US Senate refuses to pass bill seeking special status for India

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When Prime Minister Narendra Modi addressed the joint session of the US Congress earlier this month, his supporters billed it as one of the most amazing spectacles being witnessed in recent times.

While many of the prime minister’s supporters were left in awe over his ability to make 45 minute speech in English (albeit with the help of teleprompter), others said that multiple standing ovations were sign of India’s positioning as one of the most trusted allies of America.

However, just a later, it has now emerged that the US Senate refused to recognise India as a “global strategic and defence partner” of the US after a key amendment necessary to modify its export control regulations could not be passed.

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According to PTI report, a day after Prime Minister Narendra Modi’s recent address to a joint session of Congress, top Republican senator John McCain had moved an amendment to the National Defence Authorisation Act (NDAA-17) which if passed would have recognised India as a global strategic and defence partner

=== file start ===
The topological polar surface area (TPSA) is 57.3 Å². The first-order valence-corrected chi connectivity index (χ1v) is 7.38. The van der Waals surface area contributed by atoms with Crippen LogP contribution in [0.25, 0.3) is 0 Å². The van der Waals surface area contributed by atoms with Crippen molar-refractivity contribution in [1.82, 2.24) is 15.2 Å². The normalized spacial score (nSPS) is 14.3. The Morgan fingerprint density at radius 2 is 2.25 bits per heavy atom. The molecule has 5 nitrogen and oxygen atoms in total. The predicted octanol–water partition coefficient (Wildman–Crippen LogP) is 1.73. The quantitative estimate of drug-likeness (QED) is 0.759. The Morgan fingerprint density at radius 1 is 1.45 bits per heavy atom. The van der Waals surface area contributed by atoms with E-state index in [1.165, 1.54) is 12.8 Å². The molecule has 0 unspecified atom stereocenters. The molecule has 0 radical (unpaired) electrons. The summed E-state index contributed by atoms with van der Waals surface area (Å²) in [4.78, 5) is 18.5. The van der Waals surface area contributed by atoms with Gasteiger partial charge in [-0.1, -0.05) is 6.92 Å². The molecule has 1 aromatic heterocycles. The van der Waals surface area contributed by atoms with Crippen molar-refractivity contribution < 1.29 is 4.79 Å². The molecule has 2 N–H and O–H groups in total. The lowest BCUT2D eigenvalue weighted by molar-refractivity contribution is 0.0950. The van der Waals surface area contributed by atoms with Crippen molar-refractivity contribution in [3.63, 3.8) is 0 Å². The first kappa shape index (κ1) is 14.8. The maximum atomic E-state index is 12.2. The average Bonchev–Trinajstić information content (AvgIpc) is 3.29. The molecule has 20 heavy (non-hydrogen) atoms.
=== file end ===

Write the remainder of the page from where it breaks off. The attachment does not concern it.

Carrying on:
The US had recognised India as a “major defence partner” in a joint statement issued after Modi held talks with President Barack Obama supporting defence-related trade and technology transfer to the country.

NDAA was passed by the Senate with an overwhelming bipartisan vote of 85-13. But some of the key amendments including the (SA 4618) even though they had bipartisan support could not be passed by the Senate

“The (Senate) amendment (No 4618) was not adopted to the NDAA,” a Congressional aide told PTI

Without specifically mentioning this particular legislative move on India, McCain expressed disappointment that many key amendments could not see the light of day

“I regret that the Senate was unable to debate and vote on several matters critical to our national security, many of which enjoyed broad bipartisan support,” McCain said in a statement

“In particular, I am deeply disappointed the Senate was not able to increase the number of special immigrant visas for Afghans who risked their lives to help America in a time of war, and whose lives are still at risk today,” he said

“Too often throughout this process, a single senator was able to bring the Senate’s work on our national defence to a halt. This was a breakdown in the decorum of the Senate, and one that will have serious consequences,” McCain said

 

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